2010/12/25

Memento mori = Don't forget to die

Over at Mr Harvey's place, to whom and all a happy Christmas.

One day I'll explain how for certain folks "Vamos a comprar un pato" came to mean "Let's get stoned out of our fricking tree," but today is a day of joy, hope and peace, and so they may slumber on while I cook the bloody thing.

2010/12/19

In an OCR + MT experiment, Quest Visual Word Lens says that Grilled Sausages -> A LA PARILLA SALCHICHAS

One of the more interesting developments at the guided tours business over the past few years has been an increase in the proportion of weird walks sold as younger customers have started using decent, cheap handheld-hosted apps to cover the basic "¡Look! ¡Ze catedral!" legacy (OK, zombie) guide territory.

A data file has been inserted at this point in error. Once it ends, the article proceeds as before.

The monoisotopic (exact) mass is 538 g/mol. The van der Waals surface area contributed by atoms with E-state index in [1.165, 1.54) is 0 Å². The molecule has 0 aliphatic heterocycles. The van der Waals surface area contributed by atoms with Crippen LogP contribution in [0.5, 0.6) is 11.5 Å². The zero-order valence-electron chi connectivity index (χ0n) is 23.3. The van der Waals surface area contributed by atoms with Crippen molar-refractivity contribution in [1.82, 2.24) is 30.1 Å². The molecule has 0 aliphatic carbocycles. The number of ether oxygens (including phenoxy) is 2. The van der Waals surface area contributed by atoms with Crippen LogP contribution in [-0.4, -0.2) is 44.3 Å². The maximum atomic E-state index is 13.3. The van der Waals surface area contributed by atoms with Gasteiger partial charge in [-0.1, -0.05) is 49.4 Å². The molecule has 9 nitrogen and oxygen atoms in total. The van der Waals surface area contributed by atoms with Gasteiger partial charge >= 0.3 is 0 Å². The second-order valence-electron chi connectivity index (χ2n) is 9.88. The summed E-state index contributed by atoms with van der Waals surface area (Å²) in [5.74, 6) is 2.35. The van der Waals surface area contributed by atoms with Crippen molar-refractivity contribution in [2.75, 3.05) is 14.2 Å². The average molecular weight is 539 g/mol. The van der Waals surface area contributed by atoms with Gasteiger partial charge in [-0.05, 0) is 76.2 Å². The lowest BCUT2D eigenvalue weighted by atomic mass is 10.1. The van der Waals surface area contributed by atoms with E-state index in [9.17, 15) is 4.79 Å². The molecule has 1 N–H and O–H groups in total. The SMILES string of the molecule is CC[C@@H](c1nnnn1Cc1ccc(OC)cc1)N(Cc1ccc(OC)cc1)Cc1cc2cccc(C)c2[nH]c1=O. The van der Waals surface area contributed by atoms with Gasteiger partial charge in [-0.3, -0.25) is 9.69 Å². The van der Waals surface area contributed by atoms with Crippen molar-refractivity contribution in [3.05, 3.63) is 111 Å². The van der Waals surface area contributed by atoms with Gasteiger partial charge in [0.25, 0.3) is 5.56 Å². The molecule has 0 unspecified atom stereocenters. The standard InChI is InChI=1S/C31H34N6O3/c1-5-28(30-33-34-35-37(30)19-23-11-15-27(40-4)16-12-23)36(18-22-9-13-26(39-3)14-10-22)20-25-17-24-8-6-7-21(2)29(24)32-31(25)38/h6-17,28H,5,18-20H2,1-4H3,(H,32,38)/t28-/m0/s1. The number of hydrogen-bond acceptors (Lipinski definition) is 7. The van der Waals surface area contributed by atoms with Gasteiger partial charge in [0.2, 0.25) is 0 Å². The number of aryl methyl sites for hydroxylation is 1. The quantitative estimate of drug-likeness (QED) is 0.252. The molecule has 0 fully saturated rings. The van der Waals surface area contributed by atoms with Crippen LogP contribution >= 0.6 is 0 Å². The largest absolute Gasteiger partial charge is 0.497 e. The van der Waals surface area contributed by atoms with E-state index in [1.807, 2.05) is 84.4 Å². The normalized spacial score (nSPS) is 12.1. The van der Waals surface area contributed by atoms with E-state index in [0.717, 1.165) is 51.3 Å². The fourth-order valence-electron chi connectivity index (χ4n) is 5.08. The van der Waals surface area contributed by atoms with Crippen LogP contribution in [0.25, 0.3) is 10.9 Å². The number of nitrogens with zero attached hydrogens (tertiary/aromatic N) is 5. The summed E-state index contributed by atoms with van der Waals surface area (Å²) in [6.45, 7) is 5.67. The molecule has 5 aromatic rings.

Real-time optical character recognition with machine translation - already available in various guises in military environments - is an obvious complement to electronic guides of this type, and yesterday a brief burst of interest greeted an iPhone app which purports to offer hyperreal functionality of this type.

The simple, contrastive graphics used for Quest Visual's YouTube Word Lens English ⇄ Spanish demo seem to indicate that it can manage only very basic OCR, but the results of its MT do look rather impressive:



Unfortunately, rudimentary investigation suggests that this particular horse may have been nobbled, and that the video does not give a fair picture of the capabilities of the tool. As Hans Klis observes, translation is word-for-word, so that, for example, where Google Translate correctly renders grilled sausages as salchichas a la parrilla, etc etc, Word Lens fails at the most basic of syntax hurdles and serves up a la parrilla salchichas and francés patatas fritas.

Someone - probably Google - will surely do this very well, very soon. But official guides can breathe a sigh of relief this Christmas, and caveat emptor continues to be the first rule of the iPhone Apps jungle.